The Rupp Report: ITMA Asia + CITME 2012: It All Ends With Finishing
Jürg Rupp, Executive Editor
After yarn and fabric forming, finishing gives fabrics its final properties.
Dyeing/printing/finishing is probably the most important step in the whole production chain. At the
recent ITMA Asia + CITME, the booths of the producers of finishing machinery were always crowded
with a lot of people. The Rupp Report spoke with two prominent representatives of the finishing
sector: Verena Thies, managing director of Germany-based Thies GmbH & Co. KG; and Klaus A.
Heinrichs, vice president, marketing, of Germany-based A. Monforts Textilmaschinen GmbH & Co.
Monforts was very much in the focus of attention at ITMA Asia: On June 11, 2012, the 100-percent acquisition of the company by Hong Kong-based Fong’s Industries Co. Ltd. from its parent company, Germany-based L. Possehl Co. & mbH, was announced. The 50-percent stake in the Monforts Fong’s Textile Machinery Co. Ltd., jointly controlled by Fong’s and Monforts Group, was part of the transaction. Since 1998, Monforts and Fong’s have already built up a strong and successful partnership in China under the brand name Monfongs.
ITMA Asia + CITME — A Big Success
For both companies, the event was a hit. Thies said, “We are very happy indeed with the outcome of this show.” And Heinrichs expressed the same point of view: “Yes, and the quality of the visitors was much better than last time two years ago.”
Of course, also in the finishing sector, most of the visitors came from China, but also from India, Bangladesh and Pakistan. “We could welcome many Indonesians, but most important was the fact that many of our regular customers came to see us for the new products,” Thies said, smiling. And Heinrichs added that his company also welcomed numerous visitors from Mauritius and Vietnam.
Clear Difference From 2010
Was there any difference between this ITMA Asia and the last one? “Absolutely,” said Thies. “ The 2010 show was very bad for the exhibitors of finishing machines. This time, it was much better in many respects.”
Heinrichs commented that “many non-Chinese visitors came to see the exhibition. On the other hand, the air-conditioning did not work properly, and there were way too many people to talk to if something was needed during the preparation for the show. On top of that, at the entrance of the halls, there were not enough taxis in the evening, and people had to wait for a long time. The logistics are more than questionable.”
New Products With Positive Response
Both companies presented new products for the first time at ITMA Asia + CITME, and both had very encouraging feedback. “We showed the MXL process for the first time ever,” Heinrichs said. “MXL is a process system for wrinkle- and crease-free finishing of shirting fabrics using an acid/air mixture in a stainless-steel chamber. I can say the feedback was excellent. Customers are looking for savings, and the MXL process can save a lot of chemicals and accelerates the production process.” The figures show pick-up of 70-80 percent, a temperature of 110°C with a chamber climate 30 percent volume to volume. The reaction time is three minutes with residual moisture of 7 to 8 percent.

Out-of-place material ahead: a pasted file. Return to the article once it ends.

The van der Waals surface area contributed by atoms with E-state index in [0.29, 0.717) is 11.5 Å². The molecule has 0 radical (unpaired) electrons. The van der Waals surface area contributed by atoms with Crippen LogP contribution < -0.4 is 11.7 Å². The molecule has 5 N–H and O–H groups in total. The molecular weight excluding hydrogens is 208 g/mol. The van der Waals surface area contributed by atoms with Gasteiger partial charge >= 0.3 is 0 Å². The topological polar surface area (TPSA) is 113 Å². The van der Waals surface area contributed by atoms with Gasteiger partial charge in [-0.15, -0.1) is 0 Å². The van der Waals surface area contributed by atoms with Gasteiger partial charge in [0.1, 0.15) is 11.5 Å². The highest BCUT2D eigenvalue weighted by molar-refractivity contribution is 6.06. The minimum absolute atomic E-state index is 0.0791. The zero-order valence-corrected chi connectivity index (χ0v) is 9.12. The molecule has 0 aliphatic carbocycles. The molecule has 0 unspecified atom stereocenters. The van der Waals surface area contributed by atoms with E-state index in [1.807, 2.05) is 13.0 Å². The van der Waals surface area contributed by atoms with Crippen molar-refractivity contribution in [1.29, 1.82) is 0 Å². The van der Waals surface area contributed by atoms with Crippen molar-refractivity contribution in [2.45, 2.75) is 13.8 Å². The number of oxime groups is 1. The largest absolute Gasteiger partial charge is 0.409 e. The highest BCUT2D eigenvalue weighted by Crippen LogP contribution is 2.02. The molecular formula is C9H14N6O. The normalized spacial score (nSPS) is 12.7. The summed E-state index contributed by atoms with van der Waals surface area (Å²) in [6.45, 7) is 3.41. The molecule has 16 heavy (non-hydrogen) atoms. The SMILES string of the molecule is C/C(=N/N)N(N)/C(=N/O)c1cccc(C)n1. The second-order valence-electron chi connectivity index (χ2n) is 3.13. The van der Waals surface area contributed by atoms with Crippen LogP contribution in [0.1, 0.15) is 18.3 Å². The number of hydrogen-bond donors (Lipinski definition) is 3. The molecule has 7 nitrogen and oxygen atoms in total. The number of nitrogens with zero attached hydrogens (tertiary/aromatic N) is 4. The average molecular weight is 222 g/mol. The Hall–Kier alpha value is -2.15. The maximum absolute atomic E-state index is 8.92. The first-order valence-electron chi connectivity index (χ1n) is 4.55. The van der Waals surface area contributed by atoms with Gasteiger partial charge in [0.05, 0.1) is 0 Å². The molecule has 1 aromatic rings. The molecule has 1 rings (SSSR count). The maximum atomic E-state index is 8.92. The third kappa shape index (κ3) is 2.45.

Thies mentioned “a new dynamic drying process, in which the water treatment is using pulsating liquor flow to save a considerable amount of water.” According to Thies, potential savings depending on the liquor ratio are 15- to 30-percent fresh water and effluent, 40-percent heat energy, 5- to 10-percent electrical energy and 5- to 35-percent chemicals. “The feedback was very good,” she added.
Every Market Is Important
Is the European market still important for suppliers of finishing machinery? “Of course,” Thies said. “Every market is important for us. However, the market share for Asia is higher than the share for Europe or elsewhere.”
Heinrichs had a different point of view: “We are also dealing with technical textiles. That’s why Europe, and mainly Germany, is very important for us. However, the most important markets in recent times for us are China — of course, India, Turkey, Brazil, Germany and Italy; and China is by far the key market.”
As European suppliers, both companies are not complaining about the somewhat weak euro. It is rather an advantage for export sales, both added. Especially for Monforts, being under new ownership, the Chinese market is vital. “This new ownership will help us to get more market share, having more presence with the new facilities in China.”
Expectations For The Future
Both persons are slightly optimistic for the near future: Thies is looking ahead: “ Let’s go and do it,” she said with a convincing smile.
Heinrichs mentioned again that technical textiles are very important for his company: “We want to grow further in this sector. At the beginning of next year, our new application lab will be ready. We can provide facilities with two tenter frames: one for traditional textiles; and the other one for industrial applications.”
Thies closed by saying: “To remain on top, we must be very active. To be an innovation leader is vital for a true European supplier like us, and R&D also is imperative to be successful. In spite of a growing world population, the demand for textile machinery will shrink — thanks to more powerful machinery. And we have to be ready for that.”
That’s the truth!
July 24, 2012